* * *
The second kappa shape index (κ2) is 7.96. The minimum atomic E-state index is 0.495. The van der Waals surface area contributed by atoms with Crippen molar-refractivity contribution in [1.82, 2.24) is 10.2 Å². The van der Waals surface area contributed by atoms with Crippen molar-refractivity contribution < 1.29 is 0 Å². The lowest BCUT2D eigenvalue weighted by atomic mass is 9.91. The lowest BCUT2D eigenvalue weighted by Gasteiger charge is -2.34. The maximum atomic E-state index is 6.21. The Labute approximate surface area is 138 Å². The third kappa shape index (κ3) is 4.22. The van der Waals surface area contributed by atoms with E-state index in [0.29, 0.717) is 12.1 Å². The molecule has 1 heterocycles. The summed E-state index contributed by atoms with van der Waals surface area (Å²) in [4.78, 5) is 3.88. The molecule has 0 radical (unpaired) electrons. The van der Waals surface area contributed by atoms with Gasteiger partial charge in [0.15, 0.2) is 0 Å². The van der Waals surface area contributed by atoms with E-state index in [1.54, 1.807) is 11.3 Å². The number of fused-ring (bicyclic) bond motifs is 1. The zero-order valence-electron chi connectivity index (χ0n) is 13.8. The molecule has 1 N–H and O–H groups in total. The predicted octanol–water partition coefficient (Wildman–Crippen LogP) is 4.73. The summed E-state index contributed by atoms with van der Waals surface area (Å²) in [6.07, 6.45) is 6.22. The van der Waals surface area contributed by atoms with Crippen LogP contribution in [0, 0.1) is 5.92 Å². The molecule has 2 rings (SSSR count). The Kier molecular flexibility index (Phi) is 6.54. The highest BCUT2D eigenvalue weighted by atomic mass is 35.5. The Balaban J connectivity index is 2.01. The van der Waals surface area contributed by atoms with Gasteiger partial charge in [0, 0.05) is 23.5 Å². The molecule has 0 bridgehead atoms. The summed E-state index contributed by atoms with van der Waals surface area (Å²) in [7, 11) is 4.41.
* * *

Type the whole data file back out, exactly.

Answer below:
The second kappa shape index (κ2) is 7.96. The minimum atomic E-state index is 0.495. The van der Waals surface area contributed by atoms with Crippen molar-refractivity contribution in [1.82, 2.24) is 10.2 Å². The van der Waals surface area contributed by atoms with Crippen molar-refractivity contribution < 1.29 is 0 Å². The lowest BCUT2D eigenvalue weighted by atomic mass is 9.91. The lowest BCUT2D eigenvalue weighted by Gasteiger charge is -2.34. The maximum atomic E-state index is 6.21. The Labute approximate surface area is 138 Å². The third kappa shape index (κ3) is 4.22. The van der Waals surface area contributed by atoms with E-state index in [0.29, 0.717) is 12.1 Å². The molecule has 1 heterocycles. The summed E-state index contributed by atoms with van der Waals surface area (Å²) in [4.78, 5) is 3.88. The molecule has 0 radical (unpaired) electrons. The van der Waals surface area contributed by atoms with Gasteiger partial charge in [0.15, 0.2) is 0 Å². The van der Waals surface area contributed by atoms with E-state index in [1.54, 1.807) is 11.3 Å². The number of fused-ring (bicyclic) bond motifs is 1. The zero-order valence-electron chi connectivity index (χ0n) is 13.8. The molecule has 1 N–H and O–H groups in total. The predicted octanol–water partition coefficient (Wildman–Crippen LogP) is 4.73. The summed E-state index contributed by atoms with van der Waals surface area (Å²) in [6.07, 6.45) is 6.22. The van der Waals surface area contributed by atoms with Crippen LogP contribution in [0, 0.1) is 5.92 Å². The molecule has 2 rings (SSSR count). The Kier molecular flexibility index (Phi) is 6.54. The highest BCUT2D eigenvalue weighted by atomic mass is 35.5. The Balaban J connectivity index is 2.01. The van der Waals surface area contributed by atoms with Gasteiger partial charge in [0, 0.05) is 23.5 Å². The molecule has 0 bridgehead atoms. The summed E-state index contributed by atoms with van der Waals surface area (Å²) in [7, 11) is 4.41.